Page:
Historical insights into 6 of the biggest English Football Clubs
How underachieving 'noisy neighbours' became City slickers.
Etihad Stadium, home of Manchester City
There was a time when Manchester City were perennial underachievers, the nearly men of English football. If anything could go wrong, it would for the blue half of Manchester – who else but City could be the only side to be English champions one season (1936-37) and relegated the next?
A thick skin and a sense of humour have been needed as the club have flitted between England’s top two divisions with the added pain of seeing fierce local rivals Manchester United, under Sir Matt Busby and then Sir Alex Ferguson, sweep all before them. For one season, as recently as 1998-1999, City even slipped into the third tier and they have been the butt of opposition fans’ jokes.
However, everything changed in the summer of 2008, when Sheikh Mansour arrived with his billions. Suddenly, the “Blue Moon” was rising over City. A club less than a decade before playing Macclesfield Town and Lincoln City were now signing world-class players with £32.5m (US$60m) Robinho paving the way for the later arrivals of Carlos Tevez, Yaya Toure and Sergio Aguero as City closed in on their first Premier League title.
Roberto Mancini ended their 35-year wait for a major trophy with the FA Cup in 2011, and the following season he brought a first league title in 44 years — Aguero’s 94th-minute winner against Queens Park Rangers also gave City the added satisfaction of denying United with the last meaningful kick of the season.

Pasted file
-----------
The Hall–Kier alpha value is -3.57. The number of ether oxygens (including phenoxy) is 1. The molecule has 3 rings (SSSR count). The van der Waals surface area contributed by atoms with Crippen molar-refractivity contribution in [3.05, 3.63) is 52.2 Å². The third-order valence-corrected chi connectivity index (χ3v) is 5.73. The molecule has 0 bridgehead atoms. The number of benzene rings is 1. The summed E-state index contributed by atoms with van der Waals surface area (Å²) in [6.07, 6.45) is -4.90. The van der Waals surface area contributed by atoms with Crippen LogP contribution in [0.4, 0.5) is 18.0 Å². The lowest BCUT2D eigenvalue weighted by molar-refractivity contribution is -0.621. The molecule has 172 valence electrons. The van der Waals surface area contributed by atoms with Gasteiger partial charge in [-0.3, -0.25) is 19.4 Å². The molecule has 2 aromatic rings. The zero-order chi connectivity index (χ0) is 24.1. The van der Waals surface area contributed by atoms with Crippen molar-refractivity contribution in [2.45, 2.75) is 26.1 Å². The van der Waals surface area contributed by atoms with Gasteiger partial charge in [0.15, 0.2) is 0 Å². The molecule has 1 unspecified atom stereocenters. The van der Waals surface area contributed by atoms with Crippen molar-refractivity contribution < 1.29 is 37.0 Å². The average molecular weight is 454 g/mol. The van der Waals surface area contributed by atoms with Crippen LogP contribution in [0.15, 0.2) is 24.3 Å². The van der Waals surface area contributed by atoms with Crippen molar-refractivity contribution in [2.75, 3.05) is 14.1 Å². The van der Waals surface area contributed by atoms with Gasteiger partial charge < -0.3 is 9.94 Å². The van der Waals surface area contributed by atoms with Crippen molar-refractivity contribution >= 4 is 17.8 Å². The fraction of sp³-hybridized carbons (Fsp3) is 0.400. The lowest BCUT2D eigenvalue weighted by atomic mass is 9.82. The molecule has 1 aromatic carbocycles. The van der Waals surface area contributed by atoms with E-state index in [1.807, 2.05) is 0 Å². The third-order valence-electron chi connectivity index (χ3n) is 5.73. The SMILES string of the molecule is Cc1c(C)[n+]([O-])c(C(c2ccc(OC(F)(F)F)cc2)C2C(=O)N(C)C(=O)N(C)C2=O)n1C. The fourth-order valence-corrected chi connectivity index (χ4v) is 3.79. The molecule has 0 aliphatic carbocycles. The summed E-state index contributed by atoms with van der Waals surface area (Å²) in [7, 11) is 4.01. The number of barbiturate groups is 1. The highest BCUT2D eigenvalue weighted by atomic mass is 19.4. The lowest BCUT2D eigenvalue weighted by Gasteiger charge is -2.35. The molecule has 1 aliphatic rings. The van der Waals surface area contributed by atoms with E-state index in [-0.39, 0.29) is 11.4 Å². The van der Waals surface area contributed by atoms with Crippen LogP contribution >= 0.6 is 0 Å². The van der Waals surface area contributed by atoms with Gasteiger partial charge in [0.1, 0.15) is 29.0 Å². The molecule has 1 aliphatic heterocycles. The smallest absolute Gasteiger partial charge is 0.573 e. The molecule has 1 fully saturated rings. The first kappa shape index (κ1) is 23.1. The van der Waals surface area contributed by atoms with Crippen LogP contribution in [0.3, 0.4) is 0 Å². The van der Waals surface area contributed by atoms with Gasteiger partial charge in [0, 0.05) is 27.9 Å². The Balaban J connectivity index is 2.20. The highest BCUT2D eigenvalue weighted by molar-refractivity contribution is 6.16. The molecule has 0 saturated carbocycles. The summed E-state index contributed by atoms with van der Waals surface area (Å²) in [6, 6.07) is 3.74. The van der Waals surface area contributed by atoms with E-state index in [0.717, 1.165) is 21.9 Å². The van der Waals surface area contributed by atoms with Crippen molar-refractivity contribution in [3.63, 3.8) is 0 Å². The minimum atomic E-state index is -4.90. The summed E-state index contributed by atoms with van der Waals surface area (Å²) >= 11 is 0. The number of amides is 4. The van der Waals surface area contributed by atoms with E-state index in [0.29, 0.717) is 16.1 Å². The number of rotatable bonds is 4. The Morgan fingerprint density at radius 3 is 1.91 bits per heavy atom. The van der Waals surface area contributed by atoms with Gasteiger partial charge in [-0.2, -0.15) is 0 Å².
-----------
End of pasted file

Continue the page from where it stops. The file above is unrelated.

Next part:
The so-called “noisy neighbours” had been awoken and were ready for more. City were champions of England for the fourth time two years later under Manuel Pellegrini, who also added two League Cups to the roll of honour. But, the recent appointment of Pep Guardiola, acclaimed as the best coach in the world, underlines the club’s status as a bona fide force in European and world football.
City started life in 1880 when St Mark’s Church formed a team, evolving into Ardwick AFC seven years later. But, it was not until 1894 that the name Manchester City came into being, two years after they were founder members of Second Division of the Football League. They joined the First Division in 1889 after winning the first of seven second-tier league titles and became the first Manchester side to win a major honour, lifting the FA Cup in 1904 — it took them another 30 years to do so again.
There were happier times, under manager Joe Mercer and his assistant Malcolm Allison. City were a pleasure to watch, full of swagger and style, and won the First Division again in 1967-68, the FA Cup a year later and the League Cup and European Cup Winners’ Cup in 1970. But that was largely it until Sheikh Mansour.
Like many Premier League clubs, City play in a new — or at least relatively new — ground. They left Maine Road, their home of 80 years, in 2003, for the Etihad Stadium, which was originally built for the 2002 Commonwealth Games.